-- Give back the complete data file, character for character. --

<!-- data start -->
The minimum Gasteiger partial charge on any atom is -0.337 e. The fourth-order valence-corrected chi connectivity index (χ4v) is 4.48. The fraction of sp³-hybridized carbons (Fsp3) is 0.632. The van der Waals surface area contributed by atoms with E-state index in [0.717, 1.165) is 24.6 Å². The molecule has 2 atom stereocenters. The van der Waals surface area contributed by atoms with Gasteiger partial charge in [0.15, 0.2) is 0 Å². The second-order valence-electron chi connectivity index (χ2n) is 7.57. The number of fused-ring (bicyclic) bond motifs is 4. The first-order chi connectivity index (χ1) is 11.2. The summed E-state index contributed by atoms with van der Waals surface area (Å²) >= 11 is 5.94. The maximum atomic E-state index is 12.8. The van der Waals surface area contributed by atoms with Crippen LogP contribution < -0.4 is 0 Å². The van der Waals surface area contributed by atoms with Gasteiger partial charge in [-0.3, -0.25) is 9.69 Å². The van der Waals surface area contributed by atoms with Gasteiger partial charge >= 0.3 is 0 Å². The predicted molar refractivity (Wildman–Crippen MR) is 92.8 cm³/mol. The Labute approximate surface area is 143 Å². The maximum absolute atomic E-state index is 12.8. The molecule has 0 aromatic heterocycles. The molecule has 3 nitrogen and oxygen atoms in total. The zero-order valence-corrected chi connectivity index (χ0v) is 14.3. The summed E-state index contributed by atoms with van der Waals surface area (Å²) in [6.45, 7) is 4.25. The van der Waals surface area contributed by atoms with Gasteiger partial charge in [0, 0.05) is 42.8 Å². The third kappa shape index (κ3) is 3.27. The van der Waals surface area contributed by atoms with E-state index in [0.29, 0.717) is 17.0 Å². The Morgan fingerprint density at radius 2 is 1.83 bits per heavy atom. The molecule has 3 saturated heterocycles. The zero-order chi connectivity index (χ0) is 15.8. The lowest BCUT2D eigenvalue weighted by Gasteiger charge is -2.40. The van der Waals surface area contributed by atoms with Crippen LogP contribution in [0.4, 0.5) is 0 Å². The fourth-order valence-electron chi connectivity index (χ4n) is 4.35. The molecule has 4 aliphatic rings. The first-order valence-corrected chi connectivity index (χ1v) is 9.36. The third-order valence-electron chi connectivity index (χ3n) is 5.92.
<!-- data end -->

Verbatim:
The minimum Gasteiger partial charge on any atom is -0.337 e. The fourth-order valence-corrected chi connectivity index (χ4v) is 4.48. The fraction of sp³-hybridized carbons (Fsp3) is 0.632. The van der Waals surface area contributed by atoms with E-state index in [0.717, 1.165) is 24.6 Å². The molecule has 2 atom stereocenters. The van der Waals surface area contributed by atoms with Gasteiger partial charge in [0.15, 0.2) is 0 Å². The second-order valence-electron chi connectivity index (χ2n) is 7.57. The number of fused-ring (bicyclic) bond motifs is 4. The first-order chi connectivity index (χ1) is 11.2. The summed E-state index contributed by atoms with van der Waals surface area (Å²) >= 11 is 5.94. The maximum atomic E-state index is 12.8. The van der Waals surface area contributed by atoms with Crippen LogP contribution < -0.4 is 0 Å². The van der Waals surface area contributed by atoms with Gasteiger partial charge in [-0.3, -0.25) is 9.69 Å². The van der Waals surface area contributed by atoms with Gasteiger partial charge >= 0.3 is 0 Å². The predicted molar refractivity (Wildman–Crippen MR) is 92.8 cm³/mol. The Labute approximate surface area is 143 Å². The maximum absolute atomic E-state index is 12.8. The molecule has 0 aromatic heterocycles. The molecule has 3 nitrogen and oxygen atoms in total. The zero-order valence-corrected chi connectivity index (χ0v) is 14.3. The summed E-state index contributed by atoms with van der Waals surface area (Å²) in [6.45, 7) is 4.25. The van der Waals surface area contributed by atoms with Gasteiger partial charge in [0, 0.05) is 42.8 Å². The third kappa shape index (κ3) is 3.27. The van der Waals surface area contributed by atoms with E-state index in [0.29, 0.717) is 17.0 Å². The Morgan fingerprint density at radius 2 is 1.83 bits per heavy atom. The molecule has 3 saturated heterocycles. The zero-order chi connectivity index (χ0) is 15.8. The lowest BCUT2D eigenvalue weighted by Gasteiger charge is -2.40. The van der Waals surface area contributed by atoms with Crippen LogP contribution in [0.4, 0.5) is 0 Å². The fourth-order valence-electron chi connectivity index (χ4n) is 4.35. The molecule has 4 aliphatic rings. The first-order valence-corrected chi connectivity index (χ1v) is 9.36. The third-order valence-electron chi connectivity index (χ3n) is 5.92.